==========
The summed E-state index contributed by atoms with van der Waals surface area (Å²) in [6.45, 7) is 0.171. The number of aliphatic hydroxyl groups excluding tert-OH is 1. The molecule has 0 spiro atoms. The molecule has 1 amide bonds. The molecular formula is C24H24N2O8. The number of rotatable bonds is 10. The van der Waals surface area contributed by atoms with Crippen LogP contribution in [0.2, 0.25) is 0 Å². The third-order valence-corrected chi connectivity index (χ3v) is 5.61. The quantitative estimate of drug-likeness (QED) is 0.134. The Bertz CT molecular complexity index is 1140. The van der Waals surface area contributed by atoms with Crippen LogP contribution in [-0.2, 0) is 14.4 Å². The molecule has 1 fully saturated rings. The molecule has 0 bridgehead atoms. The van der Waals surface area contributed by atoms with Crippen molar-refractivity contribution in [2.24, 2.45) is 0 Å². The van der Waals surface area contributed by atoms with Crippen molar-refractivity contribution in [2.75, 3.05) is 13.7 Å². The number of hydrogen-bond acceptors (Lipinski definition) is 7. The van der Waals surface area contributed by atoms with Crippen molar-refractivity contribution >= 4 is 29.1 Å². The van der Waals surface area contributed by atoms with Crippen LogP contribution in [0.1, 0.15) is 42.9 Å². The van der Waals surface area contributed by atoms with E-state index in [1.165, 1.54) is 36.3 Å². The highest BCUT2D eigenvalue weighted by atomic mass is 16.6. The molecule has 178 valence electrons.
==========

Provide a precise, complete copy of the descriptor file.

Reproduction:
The summed E-state index contributed by atoms with van der Waals surface area (Å²) in [6.45, 7) is 0.171. The number of aliphatic hydroxyl groups excluding tert-OH is 1. The molecule has 0 spiro atoms. The molecule has 1 amide bonds. The molecular formula is C24H24N2O8. The number of rotatable bonds is 10. The van der Waals surface area contributed by atoms with Crippen LogP contribution in [0.2, 0.25) is 0 Å². The third-order valence-corrected chi connectivity index (χ3v) is 5.61. The quantitative estimate of drug-likeness (QED) is 0.134. The Bertz CT molecular complexity index is 1140. The van der Waals surface area contributed by atoms with Crippen LogP contribution in [-0.2, 0) is 14.4 Å². The molecule has 1 fully saturated rings. The molecule has 0 bridgehead atoms. The van der Waals surface area contributed by atoms with Crippen molar-refractivity contribution in [2.24, 2.45) is 0 Å². The van der Waals surface area contributed by atoms with Crippen molar-refractivity contribution in [2.75, 3.05) is 13.7 Å². The number of hydrogen-bond acceptors (Lipinski definition) is 7. The van der Waals surface area contributed by atoms with Crippen molar-refractivity contribution >= 4 is 29.1 Å². The van der Waals surface area contributed by atoms with Crippen LogP contribution in [0.1, 0.15) is 42.9 Å². The van der Waals surface area contributed by atoms with E-state index in [1.165, 1.54) is 36.3 Å². The highest BCUT2D eigenvalue weighted by atomic mass is 16.6. The molecule has 178 valence electrons.